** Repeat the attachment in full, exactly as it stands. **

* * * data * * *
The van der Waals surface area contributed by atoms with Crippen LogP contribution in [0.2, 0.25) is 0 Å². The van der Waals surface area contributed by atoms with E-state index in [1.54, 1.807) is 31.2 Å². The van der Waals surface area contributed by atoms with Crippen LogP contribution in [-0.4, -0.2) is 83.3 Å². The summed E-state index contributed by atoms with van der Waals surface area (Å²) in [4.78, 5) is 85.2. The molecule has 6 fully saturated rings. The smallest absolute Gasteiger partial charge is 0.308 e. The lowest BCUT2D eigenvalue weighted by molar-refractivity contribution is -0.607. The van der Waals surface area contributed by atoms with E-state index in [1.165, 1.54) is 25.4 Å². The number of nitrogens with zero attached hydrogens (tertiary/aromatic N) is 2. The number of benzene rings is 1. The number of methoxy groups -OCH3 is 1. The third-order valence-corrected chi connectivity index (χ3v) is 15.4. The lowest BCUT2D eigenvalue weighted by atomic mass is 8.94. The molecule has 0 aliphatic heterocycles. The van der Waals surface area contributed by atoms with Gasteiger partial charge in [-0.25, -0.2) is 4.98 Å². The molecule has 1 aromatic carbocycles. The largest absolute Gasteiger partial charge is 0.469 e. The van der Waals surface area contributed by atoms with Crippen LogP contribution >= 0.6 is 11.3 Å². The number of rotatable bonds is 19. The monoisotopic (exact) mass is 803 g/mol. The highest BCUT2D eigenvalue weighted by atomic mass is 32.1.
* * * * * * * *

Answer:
The van der Waals surface area contributed by atoms with Crippen LogP contribution in [0.2, 0.25) is 0 Å². The van der Waals surface area contributed by atoms with E-state index in [1.54, 1.807) is 31.2 Å². The van der Waals surface area contributed by atoms with Crippen LogP contribution in [-0.4, -0.2) is 83.3 Å². The summed E-state index contributed by atoms with van der Waals surface area (Å²) in [4.78, 5) is 85.2. The molecule has 6 fully saturated rings. The smallest absolute Gasteiger partial charge is 0.308 e. The lowest BCUT2D eigenvalue weighted by molar-refractivity contribution is -0.607. The van der Waals surface area contributed by atoms with E-state index in [1.165, 1.54) is 25.4 Å². The number of nitrogens with zero attached hydrogens (tertiary/aromatic N) is 2. The number of benzene rings is 1. The number of methoxy groups -OCH3 is 1. The third-order valence-corrected chi connectivity index (χ3v) is 15.4. The lowest BCUT2D eigenvalue weighted by atomic mass is 8.94. The molecule has 0 aliphatic heterocycles. The van der Waals surface area contributed by atoms with Gasteiger partial charge in [-0.25, -0.2) is 4.98 Å². The molecule has 1 aromatic carbocycles. The largest absolute Gasteiger partial charge is 0.469 e. The van der Waals surface area contributed by atoms with Crippen LogP contribution >= 0.6 is 11.3 Å². The number of rotatable bonds is 19. The monoisotopic (exact) mass is 803 g/mol. The highest BCUT2D eigenvalue weighted by atomic mass is 32.1.